The striking Mirador de Sámara (tel. 506/2656-0044, www.miradordesamara.com , $80–95 s/d low season, $90–105 s/d high season) commands the hill overlooking Sámara . Another German-owned hotel, it sets a high standard. Six large apartments each sleep five and have full kitchens, plus four new rooms. They’re clinically clean, with simple hardwood furnishings and floors, mosquito nets, and balconies. A beautiful pool fed by a water cascade is inset in a multitiered wooden sundeck. A tower contains an open-walled restaurant serving nouvelle cuisine. This property has lots of steps.
Never mind that it’s located upstairs in a small shopping complex: La Terraza B&B (tel. 506/2656-2234, $50–70 s/d low season, $60–80 s/d high season) opened in 2010 and is a delightful, intimate option; its namesake terrace is festooned with plants. It has just three air-conditioned bedrooms (two have king beds), each with ceiling fans and its own Italian-themed bathroom. Guests get use of a common kitchen and small TV lounge.
A modest beachfront property, Hotel Sámara Beach (tel. 506/2656-0218, www.hotelsamarabeach.com , $60 s or $72 d low season, $82 s or $95 d high season) is a two-story 20-room complex with spacious and bright, if slightly boring, air-conditioned rooms with king-size beds and patios. It has a small swimming pool, plus a bar-cum-restaurant under thatch. Rates include tax and breakfast. It competes in style and price with the 38-room German-run Hotel Las Brisas del Pacífico (tel. 506/2656-0250, www.brisas.net , $65–90 s/d low season, $80–115 s/d high season), about 600 meters south of Sámara. Facilities include an open-air restaurant facing the ocean, two swimming pools, and two whirlpool tubs. Separate bungalows sit on a hill, with ocean views.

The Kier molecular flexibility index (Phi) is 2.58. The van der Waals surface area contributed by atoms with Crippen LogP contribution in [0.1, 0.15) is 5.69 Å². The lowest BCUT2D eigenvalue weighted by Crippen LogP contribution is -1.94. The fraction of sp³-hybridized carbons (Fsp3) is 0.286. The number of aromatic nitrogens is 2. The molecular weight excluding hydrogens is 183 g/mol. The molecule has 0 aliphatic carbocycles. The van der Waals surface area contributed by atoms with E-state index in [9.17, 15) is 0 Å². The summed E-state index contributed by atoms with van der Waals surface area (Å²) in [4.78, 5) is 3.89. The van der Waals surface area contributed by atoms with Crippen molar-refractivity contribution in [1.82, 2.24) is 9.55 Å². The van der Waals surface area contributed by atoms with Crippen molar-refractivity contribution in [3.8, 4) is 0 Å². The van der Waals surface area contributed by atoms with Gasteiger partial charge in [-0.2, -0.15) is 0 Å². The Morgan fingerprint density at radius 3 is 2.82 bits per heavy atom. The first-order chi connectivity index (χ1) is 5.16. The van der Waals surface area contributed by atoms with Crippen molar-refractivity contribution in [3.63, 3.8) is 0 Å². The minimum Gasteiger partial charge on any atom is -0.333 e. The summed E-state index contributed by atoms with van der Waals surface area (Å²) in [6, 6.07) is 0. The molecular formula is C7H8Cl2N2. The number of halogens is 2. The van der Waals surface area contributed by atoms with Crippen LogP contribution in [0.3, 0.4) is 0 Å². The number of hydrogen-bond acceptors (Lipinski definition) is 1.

For self-catering villas, consider Villas Kalimba (tel. 506/2656-0929, www.villaskalimba.com , $115 s/d low season, $150 s/d high season).
Sámara Treehouse Inn (tel. 506/2656-0733, www.samaratreehouse.com , $70–120 s/d low season, $85–135 s/d high season) is a thoughtful and irresistible addition, and the nicest place in town. Made entirely of glossy hardwoods, the four thatch-fringed tree-house units with open patios (with hammocks and lounge chairs) face the beach; each has a terra-cotta floor, bamboo bed, and lively fabrics, plus TV, ceiling fan, delightful modern bathroom faced with dark-blue tiles, and wall-of-glass oceanview windows. It offers secure parking and a lovely circular pool in the landscaped forecourt, plus a fully equipped wheelchair-accessible ground-floor apartment.
Lodge Las Ranas (tel. 506/2656-0609, www.lodgelasranas.com , $75–115 d), two kilometers east of town on the Terciopelo road, offers a lofty perch. Here, rustic furniture (including canopied log beds) and stylish contemporary elements combine. A serpentine pool studs a hillside terrace.
The largest of the resort-style properties is Villas Playa Sámara (tel. 506/2656-0104, www.villasplayasamara.com , $125–145 s/d low season, $155–185 s/d high season), at the southern end of Playa Sámara , two kilometers south of Matapalo. Sprawling across this huge tree-shaded estate, its revamped bungalows are now pleasantly furnished. Adjoining it, the Hotel Sol Sámara (tel. 506/2656-1400, www.hotelsolsamara.com , $80 s/d low season, $95 s/d high season) offers an escape-the-madding-crowd alternative for those who like resort-style properties. Rooms in motel-style two-story blocks are enlivened by tropical pastels.
The Hideaway (tel. 506/2656-1145, www.thehideawaycostarica.com , $89 s/d low season, $119 s/d high season), inland of the very southern end of Playa Sámara, impresses with its stylish, gleaming, white modern architecture. The 12 huge air-conditioned guest rooms are in irregular fourplex units and have equally huge bathrooms, pleasant furnishings, WiFi, and most other mod-cons. Meals are served, and there’s a scimitar-shaped pool. The delightful owner, Rosy Rios, is a perfect host.